Unsolicited emails, usually sent in bulk to a large number of random accounts. Spam often contains ads for products or services and is used in phishing scams and other online fraud. Spam can be minimized using email filtering software.
Spim or Instant Spam
Unsolicited instant messages, usually sent in bulk to a large number of IM accounts which often contain marketing materials and links to product web pages. Spim may also be used in phishing scams or to spread malware. See also, spam.
Spoofing is when an attacker masquerades as someone else by providing false data. Phishing has become the most common form of web page spoofing. Another form, URL spoofing, happens when an attacker exploits bugs in your web browser in order to display incorrect URLs in your browser location bar. There's also a form of spoofing called “man-in-the-middle”. This occurs when an attacker compromises the communication between you and another party on the Internet. Many firewalls can be updated or configured to significantly prevent this type of attack.
Loaded onto your computer unbeknownst to you, spyware is a type of program that watches what users do and forwards information to someone else. It is most often installed when you download free software on the Internet. Unfortunately, hackers discovered this to be an effective means of sending sensitive information over the Internet. Moreover, they discovered that many free applications that use spyware for marketing purposes could be found on your machine, and attackers often use this existing spyware for their malicious means.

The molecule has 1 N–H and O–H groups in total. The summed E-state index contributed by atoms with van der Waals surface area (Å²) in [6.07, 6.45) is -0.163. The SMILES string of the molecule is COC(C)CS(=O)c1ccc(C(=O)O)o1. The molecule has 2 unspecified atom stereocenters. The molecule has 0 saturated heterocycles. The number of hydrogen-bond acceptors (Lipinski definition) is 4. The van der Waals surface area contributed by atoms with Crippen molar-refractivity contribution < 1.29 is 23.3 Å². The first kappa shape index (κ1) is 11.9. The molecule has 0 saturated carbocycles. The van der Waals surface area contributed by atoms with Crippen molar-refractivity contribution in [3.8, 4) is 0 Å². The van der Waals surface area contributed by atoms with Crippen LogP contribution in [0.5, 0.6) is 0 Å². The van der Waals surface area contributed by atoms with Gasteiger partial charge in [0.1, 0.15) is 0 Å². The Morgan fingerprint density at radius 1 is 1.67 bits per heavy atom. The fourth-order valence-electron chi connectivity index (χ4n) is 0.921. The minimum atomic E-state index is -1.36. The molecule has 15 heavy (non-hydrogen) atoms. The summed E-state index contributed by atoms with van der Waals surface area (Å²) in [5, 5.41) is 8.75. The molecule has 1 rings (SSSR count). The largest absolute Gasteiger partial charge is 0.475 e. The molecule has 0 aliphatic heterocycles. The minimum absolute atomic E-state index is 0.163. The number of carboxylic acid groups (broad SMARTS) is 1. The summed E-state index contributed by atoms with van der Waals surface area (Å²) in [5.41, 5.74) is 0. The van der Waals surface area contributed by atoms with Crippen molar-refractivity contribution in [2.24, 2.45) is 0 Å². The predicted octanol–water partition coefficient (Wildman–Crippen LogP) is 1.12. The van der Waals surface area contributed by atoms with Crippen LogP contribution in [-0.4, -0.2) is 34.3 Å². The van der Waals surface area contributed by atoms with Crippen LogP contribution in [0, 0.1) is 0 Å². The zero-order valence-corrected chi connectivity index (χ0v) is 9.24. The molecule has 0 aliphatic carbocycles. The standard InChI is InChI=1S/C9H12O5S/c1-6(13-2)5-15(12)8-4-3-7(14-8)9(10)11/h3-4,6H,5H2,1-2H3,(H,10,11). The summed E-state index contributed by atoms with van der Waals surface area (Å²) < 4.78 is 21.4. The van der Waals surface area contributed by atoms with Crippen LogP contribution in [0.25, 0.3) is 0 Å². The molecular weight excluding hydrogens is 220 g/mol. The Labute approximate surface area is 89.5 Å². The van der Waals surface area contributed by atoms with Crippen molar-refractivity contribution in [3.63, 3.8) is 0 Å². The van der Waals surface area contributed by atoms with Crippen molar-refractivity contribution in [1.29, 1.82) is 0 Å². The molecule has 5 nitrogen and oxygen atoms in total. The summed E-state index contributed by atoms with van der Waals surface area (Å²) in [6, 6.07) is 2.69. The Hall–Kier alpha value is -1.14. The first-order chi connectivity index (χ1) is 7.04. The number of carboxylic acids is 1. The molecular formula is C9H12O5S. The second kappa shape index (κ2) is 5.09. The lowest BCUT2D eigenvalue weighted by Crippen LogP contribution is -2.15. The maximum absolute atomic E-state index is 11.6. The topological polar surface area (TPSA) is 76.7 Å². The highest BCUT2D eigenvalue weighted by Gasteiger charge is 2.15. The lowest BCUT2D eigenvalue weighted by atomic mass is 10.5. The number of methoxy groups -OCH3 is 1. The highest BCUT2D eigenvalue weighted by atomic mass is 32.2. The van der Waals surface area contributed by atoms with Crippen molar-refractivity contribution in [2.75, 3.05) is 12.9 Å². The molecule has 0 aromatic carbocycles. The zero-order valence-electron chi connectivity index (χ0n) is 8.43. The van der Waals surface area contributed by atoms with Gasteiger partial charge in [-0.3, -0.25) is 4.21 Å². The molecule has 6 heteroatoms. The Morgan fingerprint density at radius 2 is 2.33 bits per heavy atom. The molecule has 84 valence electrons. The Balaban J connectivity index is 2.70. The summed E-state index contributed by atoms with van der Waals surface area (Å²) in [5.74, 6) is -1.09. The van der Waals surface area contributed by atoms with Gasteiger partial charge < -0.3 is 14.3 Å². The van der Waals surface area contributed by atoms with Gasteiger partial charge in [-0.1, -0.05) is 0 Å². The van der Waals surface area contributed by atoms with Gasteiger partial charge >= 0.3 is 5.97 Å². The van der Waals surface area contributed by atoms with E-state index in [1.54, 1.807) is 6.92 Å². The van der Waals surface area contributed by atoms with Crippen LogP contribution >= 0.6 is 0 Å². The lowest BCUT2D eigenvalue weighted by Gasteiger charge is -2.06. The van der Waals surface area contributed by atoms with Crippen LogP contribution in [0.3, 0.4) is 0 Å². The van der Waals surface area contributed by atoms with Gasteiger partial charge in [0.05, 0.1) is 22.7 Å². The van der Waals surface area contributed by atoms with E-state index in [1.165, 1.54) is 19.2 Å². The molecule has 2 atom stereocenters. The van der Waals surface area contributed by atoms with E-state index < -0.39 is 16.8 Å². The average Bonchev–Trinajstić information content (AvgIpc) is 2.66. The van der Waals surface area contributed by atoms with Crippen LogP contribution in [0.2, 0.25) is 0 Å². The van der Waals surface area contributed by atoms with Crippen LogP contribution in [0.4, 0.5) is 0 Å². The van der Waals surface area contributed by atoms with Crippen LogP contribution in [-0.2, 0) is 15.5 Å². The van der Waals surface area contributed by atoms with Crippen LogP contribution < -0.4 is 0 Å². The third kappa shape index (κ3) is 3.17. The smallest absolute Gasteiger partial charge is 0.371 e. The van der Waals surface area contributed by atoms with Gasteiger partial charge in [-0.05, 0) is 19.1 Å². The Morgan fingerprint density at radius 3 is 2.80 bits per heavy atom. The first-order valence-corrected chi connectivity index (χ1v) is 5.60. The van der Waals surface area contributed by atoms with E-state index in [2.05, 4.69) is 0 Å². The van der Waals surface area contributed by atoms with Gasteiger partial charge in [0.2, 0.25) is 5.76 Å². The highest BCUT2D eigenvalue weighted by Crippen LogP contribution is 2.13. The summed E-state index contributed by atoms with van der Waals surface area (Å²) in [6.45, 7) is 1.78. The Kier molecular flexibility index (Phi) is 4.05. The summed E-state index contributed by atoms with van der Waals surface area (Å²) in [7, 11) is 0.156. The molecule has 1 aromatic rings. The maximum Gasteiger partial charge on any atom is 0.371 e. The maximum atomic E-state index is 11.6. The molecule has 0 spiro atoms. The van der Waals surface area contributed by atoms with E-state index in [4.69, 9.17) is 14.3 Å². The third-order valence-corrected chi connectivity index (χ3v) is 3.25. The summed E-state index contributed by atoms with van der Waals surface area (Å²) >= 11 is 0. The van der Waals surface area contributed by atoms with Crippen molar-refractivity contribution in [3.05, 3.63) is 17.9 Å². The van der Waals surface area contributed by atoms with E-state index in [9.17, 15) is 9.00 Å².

A Trojan is malicious code that is disguised or hidden within another program that appears to be safe (as in the myth of the Trojan horse). When the program is executed, the Trojan allows attackers to gain unauthorized access to the computer in order to steal information and cause harm. Trojans commonly spread through email attachments and Internet downloads. A common Trojan component is a “keystroke logger,” which captures a user’s keystrokes in an attempt to capture the user’s credentials. It will then send those credentials to the attacker.
A computer virus is a malicious program that attaches itself to and infects other software applications and files without the user’s knowledge, disrupting computer operations. Viruses can carry what is known as a “payload,” executable scripts designed to damage, delete or steal information from a computer.
A virus is a self-replicating program, meaning it copies itself. Typically, a virus only infects a computer and begins replicating when the user executes the program or opens an “infected” file.
Viruses spread from computer to computer only when users unknowingly share “infected” files. For example, viruses are commonly spread when users send emails with infected documents attached.
Vishing is a type of phishing attack where the attacker uses a local phone number in the fake email as a means of obtaining your sensitive information. The goal is to fool you into believing the email is legitimate by instructing you that responding to the request by phone is safer than responding by email and shows authenticity. The unsuspecting caller is then tricked through an automated phone system to relinquish their sensitive information.
A worm is similar to a virus but with an added, dangerous element. Like a virus, a worm can make copies of itself; however, a worm does not need to attach itself to other programs and it does not require a person to send it along to other computers.
Worms are powerful malware programs because they cannot only copy themselves; they can also execute and spread themselves rapidly across a network without any help.